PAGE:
Florida Grant Deed
Where is the property is located?Alachua CountyBaker CountyBay CountyBradford CountyBrevard CountyBroward CountyCalhoun CountyCharlotte CountyCitrus CountyClay CountyCollier CountyColumbia CountyDe Soto CountyDixie CountyDuval CountyEscambia CountyFlagler CountyFranklin CountyGadsden CountyGilchrist CountyGlades CountyGulf CountyHamilton CountyHardee CountyHendry CountyHernando CountyHighlands CountyHillsborough CountyHolmes CountyIndian River CountyJackson CountyJefferson CountyLafayette CountyLake CountyLee CountyLeon CountyLevy CountyLiberty CountyMadison CountyManatee CountyMarion CountyMartin CountyMiami-dade CountyMonroe CountyNassau CountyOkaloosa CountyOkeechobee CountyOrange CountyOsceola CountyPalm Beach CountyPasco CountyPinellas CountyPolk CountyPutnam CountySaint Johns CountySaint Lucie CountySanta Rosa CountySarasota CountySeminole CountySumter CountySuwannee CountyTaylor CountyUnion CountyVolusia CountyWakulla CountyWalton CountyWashington County
Grant Deed for Real Estate Located in Florida
A grant deed in Florida can be used to transfer ownership in property from a grantor to a grantee. An estate or interest of freehold, or an estate for a term of more than one year is created, made, granted, transferred, or released by a deed in writing that is signed by the grantor in the presence of two subscribing witnesses (689.01). The grant deed is not mentioned by name in the Florida Revised Statutes, but it can be used in this state to transfer ownership from one living person to another. In a grant deed, the grantor promises that the title has not been previously transferred to anyone other than the grantee and that there are not any encumbrances on the property, other than those that may be stated in the deed. The grant deed does not offer as much protection as a warranty deed.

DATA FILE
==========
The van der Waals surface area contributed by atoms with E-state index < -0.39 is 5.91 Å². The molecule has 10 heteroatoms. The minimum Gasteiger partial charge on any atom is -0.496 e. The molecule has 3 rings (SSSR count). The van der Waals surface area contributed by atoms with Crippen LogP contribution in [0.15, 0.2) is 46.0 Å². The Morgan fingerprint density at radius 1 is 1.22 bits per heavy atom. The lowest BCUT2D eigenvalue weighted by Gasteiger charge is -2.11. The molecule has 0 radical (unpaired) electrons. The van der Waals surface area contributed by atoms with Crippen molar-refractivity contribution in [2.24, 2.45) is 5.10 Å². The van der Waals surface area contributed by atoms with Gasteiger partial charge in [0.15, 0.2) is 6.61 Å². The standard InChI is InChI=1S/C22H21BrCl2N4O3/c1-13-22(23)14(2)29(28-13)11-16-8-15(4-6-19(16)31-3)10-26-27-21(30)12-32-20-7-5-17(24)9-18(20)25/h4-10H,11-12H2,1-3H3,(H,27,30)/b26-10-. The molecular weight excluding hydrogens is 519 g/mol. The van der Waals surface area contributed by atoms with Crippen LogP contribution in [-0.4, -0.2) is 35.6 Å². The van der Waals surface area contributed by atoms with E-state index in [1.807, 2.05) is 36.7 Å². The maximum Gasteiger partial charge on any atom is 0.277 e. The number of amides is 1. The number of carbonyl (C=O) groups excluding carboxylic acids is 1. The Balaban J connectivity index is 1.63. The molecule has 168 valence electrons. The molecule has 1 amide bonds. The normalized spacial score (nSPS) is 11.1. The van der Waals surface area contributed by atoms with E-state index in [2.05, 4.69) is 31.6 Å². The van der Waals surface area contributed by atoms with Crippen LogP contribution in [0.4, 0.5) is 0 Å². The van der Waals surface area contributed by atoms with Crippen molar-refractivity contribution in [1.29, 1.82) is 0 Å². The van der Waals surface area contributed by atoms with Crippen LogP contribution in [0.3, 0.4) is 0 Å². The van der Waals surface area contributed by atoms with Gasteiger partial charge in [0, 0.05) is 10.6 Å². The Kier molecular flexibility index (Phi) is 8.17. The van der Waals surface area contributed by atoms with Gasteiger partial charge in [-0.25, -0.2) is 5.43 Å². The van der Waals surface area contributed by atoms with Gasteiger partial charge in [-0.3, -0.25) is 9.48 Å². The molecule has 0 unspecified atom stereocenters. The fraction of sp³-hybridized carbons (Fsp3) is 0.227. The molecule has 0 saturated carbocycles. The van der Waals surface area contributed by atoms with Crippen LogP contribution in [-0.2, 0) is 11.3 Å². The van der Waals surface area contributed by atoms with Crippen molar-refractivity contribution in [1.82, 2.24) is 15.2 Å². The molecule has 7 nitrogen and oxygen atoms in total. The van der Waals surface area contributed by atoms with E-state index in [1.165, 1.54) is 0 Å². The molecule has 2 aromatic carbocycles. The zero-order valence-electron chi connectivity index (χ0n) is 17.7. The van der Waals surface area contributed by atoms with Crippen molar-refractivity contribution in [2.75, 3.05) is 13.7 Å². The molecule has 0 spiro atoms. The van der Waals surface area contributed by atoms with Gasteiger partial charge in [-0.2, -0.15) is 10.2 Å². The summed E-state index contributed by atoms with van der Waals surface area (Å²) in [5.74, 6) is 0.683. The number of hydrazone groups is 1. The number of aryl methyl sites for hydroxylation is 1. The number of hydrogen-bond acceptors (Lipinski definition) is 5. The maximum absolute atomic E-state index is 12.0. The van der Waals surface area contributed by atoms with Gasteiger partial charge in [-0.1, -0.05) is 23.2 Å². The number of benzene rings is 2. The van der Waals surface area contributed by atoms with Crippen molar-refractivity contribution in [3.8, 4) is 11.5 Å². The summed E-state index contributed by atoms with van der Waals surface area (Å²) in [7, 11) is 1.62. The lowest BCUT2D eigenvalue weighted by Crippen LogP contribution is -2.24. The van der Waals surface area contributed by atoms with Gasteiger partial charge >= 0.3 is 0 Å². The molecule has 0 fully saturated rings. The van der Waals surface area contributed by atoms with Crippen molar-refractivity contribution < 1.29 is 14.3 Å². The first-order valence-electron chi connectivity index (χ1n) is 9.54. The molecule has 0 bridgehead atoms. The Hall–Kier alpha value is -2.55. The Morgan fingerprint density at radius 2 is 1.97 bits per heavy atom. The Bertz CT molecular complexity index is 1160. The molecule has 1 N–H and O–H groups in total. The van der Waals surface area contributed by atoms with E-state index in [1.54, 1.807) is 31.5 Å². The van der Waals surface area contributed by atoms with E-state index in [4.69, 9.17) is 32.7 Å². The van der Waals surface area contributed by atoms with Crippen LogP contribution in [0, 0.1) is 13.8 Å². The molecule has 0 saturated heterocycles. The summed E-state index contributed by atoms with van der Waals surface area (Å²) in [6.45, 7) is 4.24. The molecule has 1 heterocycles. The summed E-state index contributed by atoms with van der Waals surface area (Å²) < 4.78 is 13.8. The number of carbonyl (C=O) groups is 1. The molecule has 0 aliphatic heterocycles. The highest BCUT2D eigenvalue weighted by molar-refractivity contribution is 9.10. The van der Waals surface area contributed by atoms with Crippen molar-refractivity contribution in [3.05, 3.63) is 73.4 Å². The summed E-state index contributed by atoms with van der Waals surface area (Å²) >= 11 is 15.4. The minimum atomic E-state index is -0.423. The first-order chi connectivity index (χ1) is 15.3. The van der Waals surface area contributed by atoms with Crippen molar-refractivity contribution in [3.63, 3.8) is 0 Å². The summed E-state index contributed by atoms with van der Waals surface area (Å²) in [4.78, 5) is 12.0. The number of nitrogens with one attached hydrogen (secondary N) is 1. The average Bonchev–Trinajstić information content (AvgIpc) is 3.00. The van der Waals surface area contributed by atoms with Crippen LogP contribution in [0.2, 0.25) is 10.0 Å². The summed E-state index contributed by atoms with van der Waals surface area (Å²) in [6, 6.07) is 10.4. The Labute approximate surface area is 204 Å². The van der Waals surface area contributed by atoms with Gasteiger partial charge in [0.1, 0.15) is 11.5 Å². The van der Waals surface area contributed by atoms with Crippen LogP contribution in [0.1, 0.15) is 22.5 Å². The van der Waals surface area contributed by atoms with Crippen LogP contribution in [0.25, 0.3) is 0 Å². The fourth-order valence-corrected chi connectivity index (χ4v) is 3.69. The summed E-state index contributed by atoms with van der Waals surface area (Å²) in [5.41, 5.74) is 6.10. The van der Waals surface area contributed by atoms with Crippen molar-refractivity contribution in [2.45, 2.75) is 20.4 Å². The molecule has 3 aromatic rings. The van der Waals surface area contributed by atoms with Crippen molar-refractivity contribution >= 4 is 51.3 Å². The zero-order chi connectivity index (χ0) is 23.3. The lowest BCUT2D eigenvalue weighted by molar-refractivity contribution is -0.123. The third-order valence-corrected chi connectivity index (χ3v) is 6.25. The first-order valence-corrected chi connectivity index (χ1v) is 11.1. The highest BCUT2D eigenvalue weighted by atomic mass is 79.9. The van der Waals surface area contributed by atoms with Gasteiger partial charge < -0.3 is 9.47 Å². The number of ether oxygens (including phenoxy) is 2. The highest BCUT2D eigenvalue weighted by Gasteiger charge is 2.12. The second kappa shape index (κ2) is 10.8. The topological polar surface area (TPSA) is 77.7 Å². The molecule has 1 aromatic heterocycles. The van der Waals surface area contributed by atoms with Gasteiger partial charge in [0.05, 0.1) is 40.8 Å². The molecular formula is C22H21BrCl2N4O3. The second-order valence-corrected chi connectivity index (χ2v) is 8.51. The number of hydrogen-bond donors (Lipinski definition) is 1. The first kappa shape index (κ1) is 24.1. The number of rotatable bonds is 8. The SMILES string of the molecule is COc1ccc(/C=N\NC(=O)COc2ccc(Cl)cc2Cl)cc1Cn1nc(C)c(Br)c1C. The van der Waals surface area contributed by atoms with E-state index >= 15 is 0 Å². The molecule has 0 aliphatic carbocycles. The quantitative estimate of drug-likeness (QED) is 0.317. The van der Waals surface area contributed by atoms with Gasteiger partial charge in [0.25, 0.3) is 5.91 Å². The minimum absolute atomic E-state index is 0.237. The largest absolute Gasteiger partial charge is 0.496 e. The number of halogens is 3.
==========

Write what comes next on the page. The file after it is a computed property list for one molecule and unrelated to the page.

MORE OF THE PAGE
To entitle a grant deed to be recorded, it must be signed by the grantor, and the execution of the deed must be acknowledged by the party executing it, and proved by two subscribing witnesses or legalized or authenticated by a civil law notary or notary public who affixes his or her official seal, before the officers and in the form or manner dictated by statute. The notary public may serve as a witness, but must sign the document twice if doing so: both as a notary and as a witness. An acknowledgement made in Florida can be made before a judge, clerk, or deputy of any court; a United States commissioner or magistrate; or a notary public or civil law notary of the state. The certificate of acknowledgement or proof must be under the seal of the court or officer (695.03). If acknowledgements are made out of state or in another country, they must conform to the provisions of 695.03(2) and (3).
Unless a grant deed is recorded according to law, it will not be good and effectual in law or in equity against creditors or subsequent purchasers for a valuable consideration and without notice (695.01). Grant deeds should be recorded with the clerk of the circuit court in the county where the property is located. The priority of documents is determined by the order and time of recording.